According to Dr. Xianming Shi, professor in civil and environmental engineering at Washington State University, the United States applies around 27 million tons of road salt to roadways annually. This road salt has the potential to contaminate up to 1,500 billion gallons of drinking water supply if 0.1% of the chloride made its way to groundwater.
“Road salt can induce substantial environmental risks and metallic corrosion when it washes into groundwater, lakes and rivers,” explained Shi, who is also director of the National Center for Transportation Infrastructure Durability and Life-Extension. “Road salt poses a toxicological concern to fish and other aquatic life. For instance, chloride will accumulate over time as a contaminant in water, as there is no cost-effective way to remove it.”
This is why Shi began his career as a chemist in 2003 by looking at ways to reduce the environmental footprint of winter road operations.
His research has covered many aspects of deicers, particularly their performance and impact. In 2001, he began developing “green” anti-icing formulations incorporating vodka distillery wastes. Since then, he has been testing the feasibility of this biotechnology in deriving “green” chemicals out of various agro-wastes, including peony leaves, sugar beet leaves, apple pomace and grape and cherry wastes.
“Compared with traditional salt brine, they contain less chloride and are less corrosive and induce less adverse impacts on the environment while featuring better performance in snow and ice control on pavement,” said Shi. “Compared with the popular ‘green deicer,’ a blend of beet juice and salt brine, they induce considerably less risk to aquatic species — through greatly reduced the oxygen demands — while offering comparable performance.”
The goal of the current product, referred to as the Sustainable Environmentally Friendly Deicer, is to provide safe driving conditions while also being less harmful to the environment.
“Many advances have been made to produce ‘greener’ anti-icers or deicers, which, however, still struggle to provide safe driving conditions on pavement in a cost-effective and environmentally friendly manner,” said Shi. “Imagine a renewable additive that greatly reduces the impacts on water quality, infrastructure and motor vehicles but maintains outstanding anti-icing — and thus safety — performance. This is the right step toward a more sustainable future.”
The university is currently working on the intellectual property licensing for the Sustainable Environmentally Friendly Deicer. The team has applied for funding to accelerate the commercialization process of the product.
Additionally, testing of this product will take place on a small scale in Kirkland, Wash., this winter.
“We’re going to work with the university, and they’re going to do some detailed measurements of chemical coming off the road,” said Ray Steiger, public works superintendent for Kirkland. “They’ll measure the water and they’ll measure any of the effluents that come off the road … They have parameters they’re looking at to see that it’s more environmentally friendly.”
This testing will take place on a.75-mile stretch of Forbes Creek Drive. This road was chosen because it is fairly straight with a little bit of grade. In addition, the road is located near a wetland, which will provide different weather conditions than the previous testing has seen.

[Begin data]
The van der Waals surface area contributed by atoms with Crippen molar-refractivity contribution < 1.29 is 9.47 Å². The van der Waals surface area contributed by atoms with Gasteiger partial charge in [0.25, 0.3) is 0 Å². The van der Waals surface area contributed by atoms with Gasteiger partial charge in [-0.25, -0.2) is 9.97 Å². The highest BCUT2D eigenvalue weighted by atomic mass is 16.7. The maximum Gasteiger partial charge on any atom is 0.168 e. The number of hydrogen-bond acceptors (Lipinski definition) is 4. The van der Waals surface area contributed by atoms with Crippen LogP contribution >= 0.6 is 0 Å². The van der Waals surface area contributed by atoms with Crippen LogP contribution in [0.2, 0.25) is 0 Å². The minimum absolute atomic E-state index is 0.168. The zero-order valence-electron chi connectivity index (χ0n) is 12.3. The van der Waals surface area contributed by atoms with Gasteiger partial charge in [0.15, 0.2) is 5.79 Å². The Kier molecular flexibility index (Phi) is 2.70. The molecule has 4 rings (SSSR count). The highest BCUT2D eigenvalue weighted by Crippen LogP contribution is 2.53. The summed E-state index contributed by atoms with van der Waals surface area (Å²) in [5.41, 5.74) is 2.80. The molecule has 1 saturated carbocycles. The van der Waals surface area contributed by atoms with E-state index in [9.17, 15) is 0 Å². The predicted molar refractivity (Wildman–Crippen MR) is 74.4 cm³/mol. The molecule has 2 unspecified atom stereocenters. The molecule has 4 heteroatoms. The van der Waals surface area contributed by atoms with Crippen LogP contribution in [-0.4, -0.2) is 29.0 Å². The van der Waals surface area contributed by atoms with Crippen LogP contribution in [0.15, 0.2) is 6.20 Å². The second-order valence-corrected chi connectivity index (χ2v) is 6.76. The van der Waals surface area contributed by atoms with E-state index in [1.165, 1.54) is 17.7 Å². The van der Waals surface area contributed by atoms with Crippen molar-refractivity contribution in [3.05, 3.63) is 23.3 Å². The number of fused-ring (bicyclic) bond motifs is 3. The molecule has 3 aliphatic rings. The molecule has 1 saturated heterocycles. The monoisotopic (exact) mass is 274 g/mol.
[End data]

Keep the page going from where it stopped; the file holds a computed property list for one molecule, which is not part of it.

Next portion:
Washington State University will be delivering the Sustainable Environmentally Friendly Deicer to Kirkland throughout the winter, but city of Kirkland employees will be applying it to the roadway.
Currently, the city of Kirkland already uses an environmentally friendly alternative to traditional salt — Calcium Chloride with Boost. The city went away from using salt, except in very minor quantities, in the early 2000s.
“Kirkland is very much like many cities, looking for things that are better for the environment,” said Steiger. “We feel the product we’re using now is probably the best you can get on the market. But there’s always something else that could be improved and so we’re interested in seeing how that will help.”
City employees will be looking at three main factors when considering whether to use the product on a larger scale if it becomes commercially available: safety, cost and environmentally friendly effectiveness.
“We don’t want to switch to a product that we then start seeing people sliding and going into ditches and (having) accidents, so it’s important that we stay safe. We don’t want people getting hurt,” said Steiger.
“If we see that maybe it’s less expensive or helps the environment but we have double the accidents, that doesn’t really serve the community.”
Steiger sees this testing opportunity as another way the city of Kirkland can get involved with green initiatives.
“The community really values the water and the lakes and the ocean out here, and if we can move the dial in that direction toward things that are more environmental, we need to be the leaders there,” said Steiger. “I really am excited about the partnership that we have before us.”
Municipal leaders considering the use of products such as the Sustainable Environmentally Friendly Deicer are encouraged to look at the long-term effects and cost of their current products. “The traditional salt seems quite affordable when you only look at the short-term and direct cost. Once you look into the long-term and hidden costs, the overall image would favor more environmentally sustainable, equipment-friendly and infrastructure-friendly alternatives,” explained Shi. “The general public needs to be better informed about the risks of seemingly cheaper products. It is a balance between meeting our current needs (we want to drive from point A to point B at high speed but do not want to pay for the more sustainable deicer products) and not compromising the ability of future generations to meet their own needs (e.g., our grandkids have to drink saltier water).”